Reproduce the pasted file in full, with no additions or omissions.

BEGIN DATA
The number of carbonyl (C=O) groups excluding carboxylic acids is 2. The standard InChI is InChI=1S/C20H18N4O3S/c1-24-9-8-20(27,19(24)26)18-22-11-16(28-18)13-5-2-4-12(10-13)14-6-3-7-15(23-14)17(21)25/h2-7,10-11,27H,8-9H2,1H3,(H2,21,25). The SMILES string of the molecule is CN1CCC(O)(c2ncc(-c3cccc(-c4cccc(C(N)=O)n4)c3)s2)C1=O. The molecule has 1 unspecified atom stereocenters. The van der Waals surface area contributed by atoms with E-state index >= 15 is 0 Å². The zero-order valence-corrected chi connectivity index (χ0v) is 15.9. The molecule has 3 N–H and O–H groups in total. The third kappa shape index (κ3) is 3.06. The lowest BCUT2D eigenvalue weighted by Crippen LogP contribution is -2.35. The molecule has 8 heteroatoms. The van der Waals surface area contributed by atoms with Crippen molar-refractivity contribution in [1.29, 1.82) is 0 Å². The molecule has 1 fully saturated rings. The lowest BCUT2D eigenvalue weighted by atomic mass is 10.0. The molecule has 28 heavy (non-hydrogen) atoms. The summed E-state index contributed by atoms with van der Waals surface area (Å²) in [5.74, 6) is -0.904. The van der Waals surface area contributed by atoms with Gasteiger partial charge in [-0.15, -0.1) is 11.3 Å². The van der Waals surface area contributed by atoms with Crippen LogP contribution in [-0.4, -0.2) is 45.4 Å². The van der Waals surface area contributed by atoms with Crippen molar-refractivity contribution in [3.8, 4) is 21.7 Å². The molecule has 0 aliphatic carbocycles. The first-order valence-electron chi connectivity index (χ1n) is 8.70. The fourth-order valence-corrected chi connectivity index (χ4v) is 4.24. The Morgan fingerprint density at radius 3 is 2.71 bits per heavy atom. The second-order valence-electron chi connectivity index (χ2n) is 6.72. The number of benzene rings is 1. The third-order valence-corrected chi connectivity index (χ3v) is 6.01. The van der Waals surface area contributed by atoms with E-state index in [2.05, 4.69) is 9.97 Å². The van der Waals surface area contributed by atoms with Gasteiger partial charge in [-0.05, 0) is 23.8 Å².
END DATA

The number of carbonyl (C=O) groups excluding carboxylic acids is 2. The standard InChI is InChI=1S/C20H18N4O3S/c1-24-9-8-20(27,19(24)26)18-22-11-16(28-18)13-5-2-4-12(10-13)14-6-3-7-15(23-14)17(21)25/h2-7,10-11,27H,8-9H2,1H3,(H2,21,25). The SMILES string of the molecule is CN1CCC(O)(c2ncc(-c3cccc(-c4cccc(C(N)=O)n4)c3)s2)C1=O. The molecule has 1 unspecified atom stereocenters. The van der Waals surface area contributed by atoms with E-state index >= 15 is 0 Å². The zero-order valence-corrected chi connectivity index (χ0v) is 15.9. The molecule has 3 N–H and O–H groups in total. The third kappa shape index (κ3) is 3.06. The lowest BCUT2D eigenvalue weighted by Crippen LogP contribution is -2.35. The molecule has 8 heteroatoms. The van der Waals surface area contributed by atoms with Crippen molar-refractivity contribution in [1.29, 1.82) is 0 Å². The molecule has 1 fully saturated rings. The lowest BCUT2D eigenvalue weighted by atomic mass is 10.0. The molecule has 28 heavy (non-hydrogen) atoms. The summed E-state index contributed by atoms with van der Waals surface area (Å²) in [5.74, 6) is -0.904. The van der Waals surface area contributed by atoms with Gasteiger partial charge in [-0.15, -0.1) is 11.3 Å². The van der Waals surface area contributed by atoms with Crippen LogP contribution in [-0.4, -0.2) is 45.4 Å². The van der Waals surface area contributed by atoms with Crippen molar-refractivity contribution in [3.8, 4) is 21.7 Å². The molecule has 0 aliphatic carbocycles. The first-order valence-electron chi connectivity index (χ1n) is 8.70. The fourth-order valence-corrected chi connectivity index (χ4v) is 4.24. The Morgan fingerprint density at radius 3 is 2.71 bits per heavy atom. The second-order valence-electron chi connectivity index (χ2n) is 6.72. The number of benzene rings is 1. The third-order valence-corrected chi connectivity index (χ3v) is 6.01. The van der Waals surface area contributed by atoms with E-state index in [2.05, 4.69) is 9.97 Å². The van der Waals surface area contributed by atoms with Gasteiger partial charge in [-0.05, 0) is 23.8 Å².